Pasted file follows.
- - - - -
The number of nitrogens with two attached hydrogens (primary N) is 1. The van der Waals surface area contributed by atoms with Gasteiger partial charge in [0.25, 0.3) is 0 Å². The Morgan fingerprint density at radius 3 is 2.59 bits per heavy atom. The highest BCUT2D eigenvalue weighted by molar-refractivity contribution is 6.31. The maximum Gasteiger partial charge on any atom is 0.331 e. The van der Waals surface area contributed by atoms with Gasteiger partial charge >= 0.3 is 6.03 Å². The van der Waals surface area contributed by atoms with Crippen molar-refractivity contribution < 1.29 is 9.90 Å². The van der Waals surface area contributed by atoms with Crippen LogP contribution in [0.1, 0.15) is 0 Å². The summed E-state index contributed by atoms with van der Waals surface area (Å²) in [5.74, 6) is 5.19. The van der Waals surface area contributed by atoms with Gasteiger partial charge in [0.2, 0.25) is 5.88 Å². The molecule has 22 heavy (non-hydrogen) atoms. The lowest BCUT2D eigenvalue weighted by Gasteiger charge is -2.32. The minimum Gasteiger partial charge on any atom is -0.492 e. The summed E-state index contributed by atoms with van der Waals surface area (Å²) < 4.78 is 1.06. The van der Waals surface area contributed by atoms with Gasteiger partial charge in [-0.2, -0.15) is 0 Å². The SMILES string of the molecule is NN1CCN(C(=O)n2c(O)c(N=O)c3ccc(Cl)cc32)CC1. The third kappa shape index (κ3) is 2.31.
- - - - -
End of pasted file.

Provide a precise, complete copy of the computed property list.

The number of nitrogens with two attached hydrogens (primary N) is 1. The van der Waals surface area contributed by atoms with Gasteiger partial charge in [0.25, 0.3) is 0 Å². The Morgan fingerprint density at radius 3 is 2.59 bits per heavy atom. The highest BCUT2D eigenvalue weighted by molar-refractivity contribution is 6.31. The maximum Gasteiger partial charge on any atom is 0.331 e. The van der Waals surface area contributed by atoms with Gasteiger partial charge >= 0.3 is 6.03 Å². The van der Waals surface area contributed by atoms with Crippen molar-refractivity contribution < 1.29 is 9.90 Å². The van der Waals surface area contributed by atoms with Crippen LogP contribution in [0.1, 0.15) is 0 Å². The summed E-state index contributed by atoms with van der Waals surface area (Å²) in [5.74, 6) is 5.19. The van der Waals surface area contributed by atoms with Gasteiger partial charge in [0.2, 0.25) is 5.88 Å². The molecule has 22 heavy (non-hydrogen) atoms. The lowest BCUT2D eigenvalue weighted by Gasteiger charge is -2.32. The minimum Gasteiger partial charge on any atom is -0.492 e. The summed E-state index contributed by atoms with van der Waals surface area (Å²) < 4.78 is 1.06. The van der Waals surface area contributed by atoms with Gasteiger partial charge in [-0.2, -0.15) is 0 Å². The SMILES string of the molecule is NN1CCN(C(=O)n2c(O)c(N=O)c3ccc(Cl)cc32)CC1. The third kappa shape index (κ3) is 2.31.